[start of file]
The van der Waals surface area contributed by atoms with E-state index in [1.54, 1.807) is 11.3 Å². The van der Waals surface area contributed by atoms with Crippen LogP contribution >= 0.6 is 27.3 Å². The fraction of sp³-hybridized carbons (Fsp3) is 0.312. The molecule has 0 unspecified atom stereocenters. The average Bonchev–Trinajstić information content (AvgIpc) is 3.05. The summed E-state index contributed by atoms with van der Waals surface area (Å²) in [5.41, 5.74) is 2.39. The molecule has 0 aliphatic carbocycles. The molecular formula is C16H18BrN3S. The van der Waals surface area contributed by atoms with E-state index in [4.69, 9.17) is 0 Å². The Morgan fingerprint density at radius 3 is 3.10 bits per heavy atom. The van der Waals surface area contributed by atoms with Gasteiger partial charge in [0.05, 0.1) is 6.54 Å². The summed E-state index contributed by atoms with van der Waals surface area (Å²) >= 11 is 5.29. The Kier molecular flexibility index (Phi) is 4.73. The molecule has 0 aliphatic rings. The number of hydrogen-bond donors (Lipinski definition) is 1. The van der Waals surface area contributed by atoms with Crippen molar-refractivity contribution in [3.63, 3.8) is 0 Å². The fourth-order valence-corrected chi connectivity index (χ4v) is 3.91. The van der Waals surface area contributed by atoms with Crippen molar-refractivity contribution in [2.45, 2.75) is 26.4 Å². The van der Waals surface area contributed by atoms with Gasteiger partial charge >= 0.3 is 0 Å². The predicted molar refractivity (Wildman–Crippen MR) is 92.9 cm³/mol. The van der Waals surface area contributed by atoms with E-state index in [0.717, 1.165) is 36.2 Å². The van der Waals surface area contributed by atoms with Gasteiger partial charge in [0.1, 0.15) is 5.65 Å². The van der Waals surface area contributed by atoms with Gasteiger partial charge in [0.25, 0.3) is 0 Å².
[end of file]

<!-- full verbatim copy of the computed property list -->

The van der Waals surface area contributed by atoms with E-state index in [1.54, 1.807) is 11.3 Å². The van der Waals surface area contributed by atoms with Crippen LogP contribution >= 0.6 is 27.3 Å². The fraction of sp³-hybridized carbons (Fsp3) is 0.312. The molecule has 0 unspecified atom stereocenters. The average Bonchev–Trinajstić information content (AvgIpc) is 3.05. The summed E-state index contributed by atoms with van der Waals surface area (Å²) in [5.41, 5.74) is 2.39. The molecule has 0 aliphatic carbocycles. The molecular formula is C16H18BrN3S. The van der Waals surface area contributed by atoms with E-state index in [4.69, 9.17) is 0 Å². The Morgan fingerprint density at radius 3 is 3.10 bits per heavy atom. The van der Waals surface area contributed by atoms with Gasteiger partial charge in [0.05, 0.1) is 6.54 Å². The summed E-state index contributed by atoms with van der Waals surface area (Å²) >= 11 is 5.29. The Kier molecular flexibility index (Phi) is 4.73. The molecule has 0 aliphatic rings. The number of hydrogen-bond donors (Lipinski definition) is 1. The van der Waals surface area contributed by atoms with Crippen molar-refractivity contribution in [3.63, 3.8) is 0 Å². The fourth-order valence-corrected chi connectivity index (χ4v) is 3.91. The van der Waals surface area contributed by atoms with Crippen molar-refractivity contribution in [2.45, 2.75) is 26.4 Å². The van der Waals surface area contributed by atoms with Gasteiger partial charge >= 0.3 is 0 Å². The predicted molar refractivity (Wildman–Crippen MR) is 92.9 cm³/mol. The van der Waals surface area contributed by atoms with E-state index in [0.717, 1.165) is 36.2 Å². The van der Waals surface area contributed by atoms with Gasteiger partial charge in [0.1, 0.15) is 5.65 Å². The van der Waals surface area contributed by atoms with Gasteiger partial charge in [0.25, 0.3) is 0 Å².